When we see young white men marching along at night with the tiki torches chanting hate and bigotry, it is frightening. But we can’t cower in fear. We can not be bystanders. Let’s arm ourselves, both with information and determination. We are not a white country and we do NOT want to have a white country.

Lying Hillary

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Ever since that night in November as we watched the results of the 2016 Presidential election roll in, I have often almost cried that Hillary Rodham Clinton was not elected.

She said once:  “To every little girl who dreams big, I say: Yes, you can be anything you want–even President.” And then this country allowed misogyny and gutter politics to block her from the White House.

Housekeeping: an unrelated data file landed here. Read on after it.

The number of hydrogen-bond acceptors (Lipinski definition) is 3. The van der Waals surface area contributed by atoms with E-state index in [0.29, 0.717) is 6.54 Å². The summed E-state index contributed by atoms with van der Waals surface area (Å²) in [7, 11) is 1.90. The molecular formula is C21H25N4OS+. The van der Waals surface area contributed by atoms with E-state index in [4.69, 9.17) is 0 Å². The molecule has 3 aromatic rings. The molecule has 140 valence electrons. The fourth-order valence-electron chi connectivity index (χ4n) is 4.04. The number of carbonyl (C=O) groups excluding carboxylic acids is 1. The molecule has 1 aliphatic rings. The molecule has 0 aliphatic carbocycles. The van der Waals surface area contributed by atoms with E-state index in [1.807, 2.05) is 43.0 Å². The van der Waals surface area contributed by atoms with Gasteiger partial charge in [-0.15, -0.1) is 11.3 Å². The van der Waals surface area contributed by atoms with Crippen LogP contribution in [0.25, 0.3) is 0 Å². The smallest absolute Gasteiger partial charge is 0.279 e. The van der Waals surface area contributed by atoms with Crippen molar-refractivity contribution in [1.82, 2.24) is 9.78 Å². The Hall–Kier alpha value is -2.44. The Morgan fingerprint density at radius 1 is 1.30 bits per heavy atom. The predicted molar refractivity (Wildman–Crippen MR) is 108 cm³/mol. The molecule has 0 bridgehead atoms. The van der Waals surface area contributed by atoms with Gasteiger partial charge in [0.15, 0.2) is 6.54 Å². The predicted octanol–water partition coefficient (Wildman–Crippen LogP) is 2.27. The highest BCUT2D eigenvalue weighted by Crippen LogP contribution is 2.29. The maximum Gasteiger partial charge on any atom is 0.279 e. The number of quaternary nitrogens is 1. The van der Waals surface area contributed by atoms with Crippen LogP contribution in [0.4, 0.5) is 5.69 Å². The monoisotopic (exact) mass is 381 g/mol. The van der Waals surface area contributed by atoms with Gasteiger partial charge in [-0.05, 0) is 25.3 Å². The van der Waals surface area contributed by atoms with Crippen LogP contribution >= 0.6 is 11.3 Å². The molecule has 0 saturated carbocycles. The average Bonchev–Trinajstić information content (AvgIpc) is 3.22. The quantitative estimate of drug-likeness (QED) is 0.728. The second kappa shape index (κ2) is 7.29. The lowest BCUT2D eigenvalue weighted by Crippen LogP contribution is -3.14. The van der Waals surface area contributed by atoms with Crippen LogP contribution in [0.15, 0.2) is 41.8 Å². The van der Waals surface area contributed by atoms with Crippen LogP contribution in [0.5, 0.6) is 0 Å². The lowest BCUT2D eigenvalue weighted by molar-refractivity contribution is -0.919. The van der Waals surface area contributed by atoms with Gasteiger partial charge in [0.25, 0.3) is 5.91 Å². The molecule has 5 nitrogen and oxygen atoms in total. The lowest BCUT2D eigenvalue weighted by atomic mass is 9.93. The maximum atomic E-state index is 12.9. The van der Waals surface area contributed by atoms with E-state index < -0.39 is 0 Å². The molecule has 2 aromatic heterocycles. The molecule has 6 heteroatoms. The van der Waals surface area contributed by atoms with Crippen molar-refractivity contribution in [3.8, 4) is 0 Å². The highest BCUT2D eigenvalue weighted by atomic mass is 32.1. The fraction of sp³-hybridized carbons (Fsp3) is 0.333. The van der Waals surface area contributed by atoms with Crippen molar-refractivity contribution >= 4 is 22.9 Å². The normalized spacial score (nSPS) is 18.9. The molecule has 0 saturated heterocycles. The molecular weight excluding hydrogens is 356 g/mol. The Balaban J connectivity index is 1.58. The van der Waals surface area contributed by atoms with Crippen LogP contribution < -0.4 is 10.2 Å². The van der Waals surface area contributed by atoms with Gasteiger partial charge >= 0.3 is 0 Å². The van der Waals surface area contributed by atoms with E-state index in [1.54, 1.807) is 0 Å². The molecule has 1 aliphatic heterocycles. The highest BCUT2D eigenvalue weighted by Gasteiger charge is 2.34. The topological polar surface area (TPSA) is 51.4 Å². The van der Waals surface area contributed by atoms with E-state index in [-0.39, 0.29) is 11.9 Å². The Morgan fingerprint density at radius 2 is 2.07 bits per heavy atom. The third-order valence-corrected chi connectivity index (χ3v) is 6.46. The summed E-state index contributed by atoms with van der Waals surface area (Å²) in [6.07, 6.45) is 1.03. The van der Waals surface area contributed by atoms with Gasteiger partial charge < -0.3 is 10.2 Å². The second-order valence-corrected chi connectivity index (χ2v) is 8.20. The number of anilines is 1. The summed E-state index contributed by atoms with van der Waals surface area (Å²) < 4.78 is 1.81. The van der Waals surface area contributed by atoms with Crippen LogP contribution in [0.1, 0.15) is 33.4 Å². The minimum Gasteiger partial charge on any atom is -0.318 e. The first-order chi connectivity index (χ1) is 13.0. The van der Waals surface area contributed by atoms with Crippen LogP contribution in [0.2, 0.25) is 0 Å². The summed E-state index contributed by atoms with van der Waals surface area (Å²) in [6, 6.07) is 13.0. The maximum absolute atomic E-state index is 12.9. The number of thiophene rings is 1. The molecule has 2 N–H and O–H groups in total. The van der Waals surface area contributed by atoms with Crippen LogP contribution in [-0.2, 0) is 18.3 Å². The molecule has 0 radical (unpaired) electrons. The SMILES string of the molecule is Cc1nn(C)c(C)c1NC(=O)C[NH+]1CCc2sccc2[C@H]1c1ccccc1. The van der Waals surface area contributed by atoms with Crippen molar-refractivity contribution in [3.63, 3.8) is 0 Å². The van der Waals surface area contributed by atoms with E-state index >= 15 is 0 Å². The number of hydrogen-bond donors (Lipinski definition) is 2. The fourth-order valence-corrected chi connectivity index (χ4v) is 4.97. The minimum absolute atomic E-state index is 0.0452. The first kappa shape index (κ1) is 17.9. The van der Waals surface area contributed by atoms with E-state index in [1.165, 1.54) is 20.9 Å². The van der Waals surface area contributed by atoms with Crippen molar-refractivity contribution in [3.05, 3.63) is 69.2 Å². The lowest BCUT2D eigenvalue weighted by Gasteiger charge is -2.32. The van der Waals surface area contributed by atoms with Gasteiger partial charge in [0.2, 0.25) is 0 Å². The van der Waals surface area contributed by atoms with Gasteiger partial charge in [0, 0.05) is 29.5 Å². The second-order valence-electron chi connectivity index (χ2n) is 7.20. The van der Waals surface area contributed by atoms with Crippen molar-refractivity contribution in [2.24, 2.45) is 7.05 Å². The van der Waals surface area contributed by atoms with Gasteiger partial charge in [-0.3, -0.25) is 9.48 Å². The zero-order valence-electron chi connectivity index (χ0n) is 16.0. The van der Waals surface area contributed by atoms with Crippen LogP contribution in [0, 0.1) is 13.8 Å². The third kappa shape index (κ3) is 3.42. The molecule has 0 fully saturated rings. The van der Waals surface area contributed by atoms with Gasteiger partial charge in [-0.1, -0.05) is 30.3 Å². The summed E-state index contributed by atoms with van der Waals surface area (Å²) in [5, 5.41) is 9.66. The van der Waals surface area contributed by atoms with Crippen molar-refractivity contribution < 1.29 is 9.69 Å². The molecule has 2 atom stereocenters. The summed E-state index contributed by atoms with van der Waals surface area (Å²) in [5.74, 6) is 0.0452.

Will we soon, or ever, have a female President? I don’t know. I am a male who has worked hard on ridding myself of sexism but I think many of our institutions and political movements still have not.

The problem is that wonderful women like Hillary bog down and are rejected not because they are aren’t exceptional in their work but because they are not male.

The Democratic Party is faced with a kind of Hobson’s Choice. If it wants it’s candidate to be elected then he must be a man or…what? nothing? Which is what we got. Plus, not only nothing but a mean spirited, dangerous, cry baby. But he is a man, right. Goddamn.

In my not-so-humble opinion, the Democrats should nominate another woman and let out all stops to do whatever it takes to get her elected.

Wedding readings that tell your story

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Wedding readings that tell your story  Author Cindy Dumont

poem image